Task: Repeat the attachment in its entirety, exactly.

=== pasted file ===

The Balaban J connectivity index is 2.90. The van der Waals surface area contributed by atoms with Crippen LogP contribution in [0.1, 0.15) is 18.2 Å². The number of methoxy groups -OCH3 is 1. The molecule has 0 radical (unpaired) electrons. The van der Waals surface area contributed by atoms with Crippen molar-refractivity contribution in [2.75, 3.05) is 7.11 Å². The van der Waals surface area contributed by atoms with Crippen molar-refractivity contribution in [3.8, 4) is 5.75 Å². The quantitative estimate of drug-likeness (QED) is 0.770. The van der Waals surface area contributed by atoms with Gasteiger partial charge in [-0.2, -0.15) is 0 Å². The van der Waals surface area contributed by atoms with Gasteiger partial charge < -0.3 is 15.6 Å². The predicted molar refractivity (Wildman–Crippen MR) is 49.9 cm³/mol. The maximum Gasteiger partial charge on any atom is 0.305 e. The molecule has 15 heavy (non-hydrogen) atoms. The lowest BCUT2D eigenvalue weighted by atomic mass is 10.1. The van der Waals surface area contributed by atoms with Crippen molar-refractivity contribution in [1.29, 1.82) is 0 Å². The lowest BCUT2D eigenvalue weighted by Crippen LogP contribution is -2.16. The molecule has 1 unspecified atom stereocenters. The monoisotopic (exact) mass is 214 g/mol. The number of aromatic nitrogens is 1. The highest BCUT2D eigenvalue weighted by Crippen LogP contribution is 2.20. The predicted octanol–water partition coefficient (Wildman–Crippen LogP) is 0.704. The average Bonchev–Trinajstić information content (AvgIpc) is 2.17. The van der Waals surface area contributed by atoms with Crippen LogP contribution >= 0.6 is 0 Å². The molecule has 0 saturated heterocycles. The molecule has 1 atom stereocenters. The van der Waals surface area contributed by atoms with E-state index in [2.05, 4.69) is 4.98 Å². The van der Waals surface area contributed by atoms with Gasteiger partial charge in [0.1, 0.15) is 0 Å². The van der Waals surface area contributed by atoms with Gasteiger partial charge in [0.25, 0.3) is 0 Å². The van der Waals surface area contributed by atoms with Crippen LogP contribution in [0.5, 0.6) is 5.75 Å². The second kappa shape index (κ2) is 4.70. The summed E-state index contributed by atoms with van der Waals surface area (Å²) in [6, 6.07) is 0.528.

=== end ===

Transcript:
The Balaban J connectivity index is 2.90. The van der Waals surface area contributed by atoms with Crippen LogP contribution in [0.1, 0.15) is 18.2 Å². The number of methoxy groups -OCH3 is 1. The molecule has 0 radical (unpaired) electrons. The van der Waals surface area contributed by atoms with Crippen molar-refractivity contribution in [2.75, 3.05) is 7.11 Å². The van der Waals surface area contributed by atoms with Crippen molar-refractivity contribution in [3.8, 4) is 5.75 Å². The quantitative estimate of drug-likeness (QED) is 0.770. The van der Waals surface area contributed by atoms with Gasteiger partial charge in [-0.2, -0.15) is 0 Å². The van der Waals surface area contributed by atoms with Gasteiger partial charge < -0.3 is 15.6 Å². The predicted molar refractivity (Wildman–Crippen MR) is 49.9 cm³/mol. The maximum Gasteiger partial charge on any atom is 0.305 e. The molecule has 15 heavy (non-hydrogen) atoms. The lowest BCUT2D eigenvalue weighted by atomic mass is 10.1. The van der Waals surface area contributed by atoms with Crippen molar-refractivity contribution in [1.29, 1.82) is 0 Å². The lowest BCUT2D eigenvalue weighted by Crippen LogP contribution is -2.16. The molecule has 1 unspecified atom stereocenters. The monoisotopic (exact) mass is 214 g/mol. The number of aromatic nitrogens is 1. The highest BCUT2D eigenvalue weighted by Crippen LogP contribution is 2.20. The predicted octanol–water partition coefficient (Wildman–Crippen LogP) is 0.704. The average Bonchev–Trinajstić information content (AvgIpc) is 2.17. The van der Waals surface area contributed by atoms with Crippen LogP contribution >= 0.6 is 0 Å². The molecule has 0 saturated heterocycles. The molecule has 1 atom stereocenters. The van der Waals surface area contributed by atoms with E-state index in [2.05, 4.69) is 4.98 Å². The van der Waals surface area contributed by atoms with Gasteiger partial charge in [0.1, 0.15) is 0 Å². The van der Waals surface area contributed by atoms with Gasteiger partial charge in [0.25, 0.3) is 0 Å². The van der Waals surface area contributed by atoms with Crippen LogP contribution in [0.5, 0.6) is 5.75 Å². The second kappa shape index (κ2) is 4.70. The summed E-state index contributed by atoms with van der Waals surface area (Å²) in [6, 6.07) is 0.528.